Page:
Canadian Tire Corporation (TSX: CTC) is one of the more diversified consumer cyclical stocks on the Toronto Stock Exchange. Like other consumer conglomerates, it’s not likely to grow at a blistering pace any time in the near future. However, since the mid-2011 acquisition of the Forzani Group, owner of popular sports chain Sport Chek, the company has exhibited a faster growth rate than previous years, increasing revenues by 12.7% and 10.0% in 2011 and 2012, respectively. In addition to this momentum, Canadian Tire has employed its resources in a constructive strategy that should benefit shareholder returns for years to come.
Begin with the balance sheet
One of the virtues of having predictable margins and cash flow is that over the years, Canadian Tire has built up a very attractive balance sheet. Current assets outpace current liabilities by a ratio of 1.75 to 1.0. Overall, the company’s assets outnumber its liabilities by $4.8 billion.
Since Canadian Tire is consistently profitable, it can keep methodically adding to its balance sheet surplus year after year. The company distributes its returns to shareholders sparingly. The current dividend yield is 1.47%, and the company’s plan to repurchase $100 million of shares over the next year won’t dent its bank account — last year, Canadian Tire generated $743 million in operating cash flow. So if Canadian Tire has been adding to its resources for some time, just how are these assets being employed?
How to reap substantial, recurring profits
For 20% of the people reading this article, the answer to the question is likely in your wallet. Canadian Tire’s Financial Services segment processes consumer loans, and the segment is a powerful lever that enhances the organization’s earnings and cash flow.
The company’s best-known consumer loan product is the Canadian Tire Options Mastercard, which it claims is held by one out of five Canadians. At the end of its last fiscal year, Canadian Tire had $4.2 billion of loan receivables on its books. This amount, lent out to consumers, is the balance sheet asset that drives a good portion of Canadian Tire’s profits. In the last few years, the company has also added some long-term debt in order to grow the receivables portfolio. The attention to this revenue stream has paid off handsomely: the company derived $981.9 million of revenue from the Financial Services segment last year, and generated $276.9 million in profits from this revenue.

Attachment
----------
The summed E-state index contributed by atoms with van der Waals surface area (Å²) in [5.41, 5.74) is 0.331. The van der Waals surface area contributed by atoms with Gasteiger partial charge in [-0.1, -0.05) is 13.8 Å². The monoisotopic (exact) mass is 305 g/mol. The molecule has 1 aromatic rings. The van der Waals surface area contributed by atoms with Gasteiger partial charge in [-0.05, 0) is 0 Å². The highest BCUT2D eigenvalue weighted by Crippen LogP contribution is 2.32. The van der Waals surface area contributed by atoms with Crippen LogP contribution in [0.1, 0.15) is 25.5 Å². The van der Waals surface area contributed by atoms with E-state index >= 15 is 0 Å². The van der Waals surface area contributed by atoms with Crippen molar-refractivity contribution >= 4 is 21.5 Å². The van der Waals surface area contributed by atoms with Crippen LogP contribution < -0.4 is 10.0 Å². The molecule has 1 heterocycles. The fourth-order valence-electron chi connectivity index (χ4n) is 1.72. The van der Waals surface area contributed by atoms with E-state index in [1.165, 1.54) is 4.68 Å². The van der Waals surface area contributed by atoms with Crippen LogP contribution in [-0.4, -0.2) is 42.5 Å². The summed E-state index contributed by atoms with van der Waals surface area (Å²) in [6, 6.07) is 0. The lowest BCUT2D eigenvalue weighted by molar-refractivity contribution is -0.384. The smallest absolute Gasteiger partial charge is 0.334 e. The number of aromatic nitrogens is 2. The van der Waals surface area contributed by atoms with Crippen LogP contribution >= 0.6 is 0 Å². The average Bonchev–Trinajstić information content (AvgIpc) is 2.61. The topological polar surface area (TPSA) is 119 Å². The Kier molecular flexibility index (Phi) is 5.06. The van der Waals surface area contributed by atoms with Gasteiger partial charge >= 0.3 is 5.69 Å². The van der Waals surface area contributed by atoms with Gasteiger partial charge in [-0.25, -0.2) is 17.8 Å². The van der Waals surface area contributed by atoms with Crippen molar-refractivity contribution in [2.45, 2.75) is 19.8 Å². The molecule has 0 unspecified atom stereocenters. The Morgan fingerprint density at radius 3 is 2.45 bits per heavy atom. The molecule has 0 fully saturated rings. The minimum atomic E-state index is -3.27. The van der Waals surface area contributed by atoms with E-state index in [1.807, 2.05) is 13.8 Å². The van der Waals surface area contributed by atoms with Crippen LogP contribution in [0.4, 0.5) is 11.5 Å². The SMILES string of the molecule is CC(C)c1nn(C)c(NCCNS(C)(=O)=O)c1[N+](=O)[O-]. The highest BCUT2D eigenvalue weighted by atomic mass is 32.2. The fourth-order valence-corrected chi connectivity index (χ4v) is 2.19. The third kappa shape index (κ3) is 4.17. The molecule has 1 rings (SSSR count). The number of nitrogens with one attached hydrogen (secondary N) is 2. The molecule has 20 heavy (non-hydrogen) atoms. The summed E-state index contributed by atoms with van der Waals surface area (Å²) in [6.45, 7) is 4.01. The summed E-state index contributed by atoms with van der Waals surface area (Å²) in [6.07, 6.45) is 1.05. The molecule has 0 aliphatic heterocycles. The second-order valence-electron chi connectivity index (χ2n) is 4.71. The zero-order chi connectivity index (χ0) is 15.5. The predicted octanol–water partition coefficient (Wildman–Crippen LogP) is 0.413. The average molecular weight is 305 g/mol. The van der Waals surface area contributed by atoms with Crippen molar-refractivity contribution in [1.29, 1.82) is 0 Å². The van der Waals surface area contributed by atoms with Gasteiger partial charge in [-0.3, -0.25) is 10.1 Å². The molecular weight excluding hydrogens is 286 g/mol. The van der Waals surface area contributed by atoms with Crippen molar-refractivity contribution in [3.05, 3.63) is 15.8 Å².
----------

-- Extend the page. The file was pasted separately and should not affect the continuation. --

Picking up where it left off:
Financial Service’s profit accounted for almost 41% of the overall organization’s pre-tax net income. Just to demonstrate how efficient this segment is for Canadian Tire, it took the company $10.4 billion of retail sales — more than ten times the amount of Financial Services revenue — to generate the other 59% of system-wide profits.
Insulation from competition
While Canadian Tire is working on retail strategies to deal with the coming onslaught of American competition from the likes of Target (NYSE: TGT), consider this — American encroachment on the Canadian retail frontier actually benefits Canadian Tire indirectly. After all, the Financial Services segment carries a net profit margin of a whopping 28%. Target and Wal-Mart (NYSE: WMT) may be opening up a slew of shopping options, but there are 4 million Canadians walking around with Canadian Tire-branded Mastercards. Canadian Tire is willing to cede a small portion of retail sales to the competition — as long as consumers continue to swipe its credit cards at the American checkout registers.
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Asit Sharma does not own shares of any companies mentioned.